the Mogami of Yamagata, the Date of Yonezawa, and the Ashina of Aizu.
In the extreme north were the Nambu who, however, lived too remote
from the political centres to occupy historical attention. The Date
maintained friendly relations with the Ashikaga, and Harumune was
nominated tandai of Oshu by the shogun Yoshiharu, of whose name one
ideograph (haru) was given to the Date chief. The family attained its
greater distinction in the time of Masamune (1566-1636), and was
fortunate in being able to stand aloof from some of the internecine
strife of the sixteenth century. Nevertheless, the region was
sufficiently disturbed. Thus, the Tsugaru and the Nambu struggled in
the north, while the Date, further north, shattered the power of the
Nikaido, the Nihonmatsu, the Ashina, and the Tamura, or fought less
decisively against the Satake (of Hitachi), and in Ushu (Dewa) the
Mogami were confronted by the Uesugi of Echigo.

DATE MASAMUNE

The most renowned of the Date family was Masamune, who to great
military skill added artistic instincts and considerable poetic
ability. Tradition has handed down some incidents which illustrate
the ethics of that time as well as the character of the man. It is
stated that Masamune came into possession of a scroll on which were
inscribed a hundred selected poems copied by the celebrated Fujiwara
Ietaka. Of this anthology Masamune was much enamoured, for the sake
alike of its contents and of its calligraphy. But learning
accidentally that the scroll had been pawned to the merchant from
whom he had obtained it, he instituted inquiries as to its owner, and
ultimately restored the scroll to him with the addition of five gold
ryo. The owner was a knight-errant (ronin) named Imagawa Motome, who
thereafter entered Masamune's service and ultimately rose to be a
general of infantry (ashigaru). The sympathy which taught Masamune to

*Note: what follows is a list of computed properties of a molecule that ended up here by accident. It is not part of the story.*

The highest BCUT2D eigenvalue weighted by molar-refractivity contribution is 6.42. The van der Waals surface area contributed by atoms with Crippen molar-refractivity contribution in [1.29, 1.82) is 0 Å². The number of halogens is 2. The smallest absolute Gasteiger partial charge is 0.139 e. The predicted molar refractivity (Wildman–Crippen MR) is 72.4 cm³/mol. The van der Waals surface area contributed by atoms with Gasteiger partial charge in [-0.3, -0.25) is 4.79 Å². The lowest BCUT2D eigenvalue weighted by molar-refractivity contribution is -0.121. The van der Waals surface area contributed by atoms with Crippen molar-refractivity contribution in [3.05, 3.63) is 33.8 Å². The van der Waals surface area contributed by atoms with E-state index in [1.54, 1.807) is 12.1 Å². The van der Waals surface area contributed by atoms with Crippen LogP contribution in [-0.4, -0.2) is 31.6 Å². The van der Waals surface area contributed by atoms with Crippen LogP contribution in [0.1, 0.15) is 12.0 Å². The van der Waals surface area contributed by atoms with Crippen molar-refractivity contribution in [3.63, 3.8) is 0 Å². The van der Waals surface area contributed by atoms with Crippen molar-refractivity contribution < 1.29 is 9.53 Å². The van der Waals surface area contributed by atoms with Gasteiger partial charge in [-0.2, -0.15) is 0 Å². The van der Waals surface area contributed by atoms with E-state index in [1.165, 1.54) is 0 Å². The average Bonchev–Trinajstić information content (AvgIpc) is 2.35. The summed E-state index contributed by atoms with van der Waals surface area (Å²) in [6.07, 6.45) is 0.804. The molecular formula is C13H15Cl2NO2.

estimate the pain with which the owner of the scroll must have parted
with it was a fine trait of character. Another incident in this
remarkable man's career happened at an entertainment where he
accidentally trod on the robe of one Kanematsu, a vassal of the
Tokugawa. Enraged by an act of carelessness which amounted almost to
a deliberate insult, Kanematsu struck Masamune, A commotion at once
arose, the probable outcome being that Masamune would return the blow
with his sword. But he remained pertly cool, making no remark except
that he had been paid for his want of care, and that, at any rate,
Kanematsu was not an adversary worthy of his resentment.

THE FIVE CENTRES

Among the welter of warring regions glanced at above, five sections
detach themselves as centres of disturbance. The first is the Court
in Kyoto and the Muromachi Bakufu, where the Hosokawa, the Miyoshi,
and the Matsunaga deluged the streets with blood and reduced the city
to ashes. The second is the Hojo of Odawara, who compassed the
destruction of the kubo at Koga and of the two original Uesugi
families. The third is Takeda of Kai, who struggled on one side with
the Uesugi of Echigo and on the other with the Imagawa of Suruga. The
fourth is Oda Nobunaga, who escorted the shogun to the capital. And
the fifth is the great Mori family, who, after crushing the Ouchi and
the Amako, finally came into collision with the armies of Oda under
the leadership of Hideyoshi.

ENGRAVING: "EMA" (Pictures Painted on Wood, Especially of Horses,